The House

The house represents the life of a man.  The works of a man are like building material he assembles above the foundation of his life.  Through the years, he builds his house higher and higher, adding decorations, painting the shutters, covering the roof with shingling.

In the end, it’s not the building material, but the foundation that matters.  To have a solid foundation, one that is reliable, he must allow Jesus’ words to shape the way he handles money, conducts his business, spends his free time, manages his home, and loves his family.

But in the sunny days, the man who builds on the sand has an easy going compared to the man building on rock.  He is unencumbered by moral commitments, restrictions and codes.  He sees immediate results and is able to apply money and time to the noticeable aspects of his house.  To him, the man building on the rock seems to be having no fun at all, wasting his time chiseling.  He smiles when he sees passers-by admiring his grand entrance, expansive deck, and three-season porch.

Meanwhile, the man on the rock begins to wonder if his neighbor didn’t have it right all along.  Building on a rock is not easy, especially when things are going so well for the sand-dwellers.  Little setbacks can decimate good intentions, cloud judgment.  Is there no right or wrong way to do things?  Are there no consequences for taking the easy road?  Are there no rewards for following the safe building tips?  Doubts and frustration set in.  They linger and persist.

Then, the storm hits.

The Storm

 

Only in the storm does the critical nature of the foundation becomes clear.  In a storm, all the decor, design, painted shutters becomes superfluous compared to the foundation.   Storms are the unsettling and sometimes scary little catastrophes God drops into our laps when we least expect them.  They annoy us, take us away from our routine, and disrupt the order we have created.  They shake us like a cup of water, causing whatever is on the inside to spill out.

But storms are not neutral, random things.  God intentionally uses storms to test the quality of each man’s work, to purify and refine.

“Consider it all joy, my brethren, when you encounter various trials, knowing that the testing of your faith produces endurance. And let endurance have its perfect result, so that you may be perfect and complete, lacking in nothing.”   — James 1:2-3

God’s storms are never pleasant to endure, but they give us great opportunity for reflection and correction if we’re so willing.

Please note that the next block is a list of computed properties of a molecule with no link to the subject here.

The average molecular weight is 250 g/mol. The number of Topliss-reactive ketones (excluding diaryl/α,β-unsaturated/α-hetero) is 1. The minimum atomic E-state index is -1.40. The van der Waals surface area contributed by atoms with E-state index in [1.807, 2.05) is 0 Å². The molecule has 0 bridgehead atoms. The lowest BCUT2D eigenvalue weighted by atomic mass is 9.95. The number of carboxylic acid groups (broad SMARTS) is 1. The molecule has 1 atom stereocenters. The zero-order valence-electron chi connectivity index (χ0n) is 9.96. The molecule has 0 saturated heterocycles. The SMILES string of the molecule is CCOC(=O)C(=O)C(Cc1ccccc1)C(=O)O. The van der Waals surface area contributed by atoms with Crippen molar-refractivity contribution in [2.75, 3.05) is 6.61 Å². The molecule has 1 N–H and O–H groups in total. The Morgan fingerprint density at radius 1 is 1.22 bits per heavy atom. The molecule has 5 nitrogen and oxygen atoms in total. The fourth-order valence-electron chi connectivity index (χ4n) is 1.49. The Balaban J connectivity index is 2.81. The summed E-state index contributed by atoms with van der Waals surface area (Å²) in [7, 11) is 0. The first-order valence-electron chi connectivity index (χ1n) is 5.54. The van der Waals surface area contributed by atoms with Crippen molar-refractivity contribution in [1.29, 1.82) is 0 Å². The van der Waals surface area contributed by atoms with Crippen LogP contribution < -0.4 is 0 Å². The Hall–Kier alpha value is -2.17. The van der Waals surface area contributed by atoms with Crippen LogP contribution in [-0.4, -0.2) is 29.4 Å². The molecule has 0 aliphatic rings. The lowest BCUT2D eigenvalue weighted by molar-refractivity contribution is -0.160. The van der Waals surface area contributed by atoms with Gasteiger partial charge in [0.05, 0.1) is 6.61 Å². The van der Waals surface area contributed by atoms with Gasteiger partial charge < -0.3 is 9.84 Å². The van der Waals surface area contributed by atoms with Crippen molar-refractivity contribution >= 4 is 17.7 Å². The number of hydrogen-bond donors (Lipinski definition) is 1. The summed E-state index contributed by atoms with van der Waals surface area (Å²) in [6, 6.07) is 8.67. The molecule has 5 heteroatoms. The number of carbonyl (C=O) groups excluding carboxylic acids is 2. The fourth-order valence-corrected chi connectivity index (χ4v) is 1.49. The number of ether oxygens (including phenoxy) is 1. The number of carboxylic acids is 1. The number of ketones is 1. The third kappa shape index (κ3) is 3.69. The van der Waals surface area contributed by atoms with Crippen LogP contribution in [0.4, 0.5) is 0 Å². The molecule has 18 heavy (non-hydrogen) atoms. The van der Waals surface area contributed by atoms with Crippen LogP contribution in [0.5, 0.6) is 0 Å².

In the story, the storm produces dangerously high winds and flash floods.  The house built on rock withstands the storm and does not fall.  The house on the sand collapses under the heavy wind and flood.  For emphasis, Jesus says the fall of this house was “great”.

In the end, the storm is not the catastrophe.  The catastrophe is the collapse of the foolish man’s house, symbolism for a collapsing life–that dreadful dark period when unfounded expectations come apart at the seams.  Storms are the forcing factor, but the real disaster is the fall of the unfounded life.  The collapse of a life can be subtle, like an imprisonment within the walls of despair or anxiety.  It can be unnoticeable, like being caught in a deceptive snare of lies.  Or it can be more obvious, as when a seemingly impenetrable fortress of job, title, health, marriage, or family suddenly and inexplicably implodes under pressure.

We can’t blame the storm.  The storm is there to test the quality of the workmanship.  They expose presumption, expectation, and idolatry, revealing their empty promises of  happiness, security, and fulfillment.

Conclusion

Only the house build on a solid foundation withstands the storm.  A solid foundation is one that is reliable, that does not disappoint.  It is a life designed around the truth of Jesus’ words.  The wise man reads Jesus’ words daily, making it a regular part of his spiritual diet just as food is a regular part of his physical diet.  He not only reads, he gives weight to the words.  He trusts them as his authority, and builds his life on them.

This is the most important thing we can take away from the sermon on the mount.  Be soft toward Jesus’ words, bend with them, form your life around them.  In the end, nothing else really matters.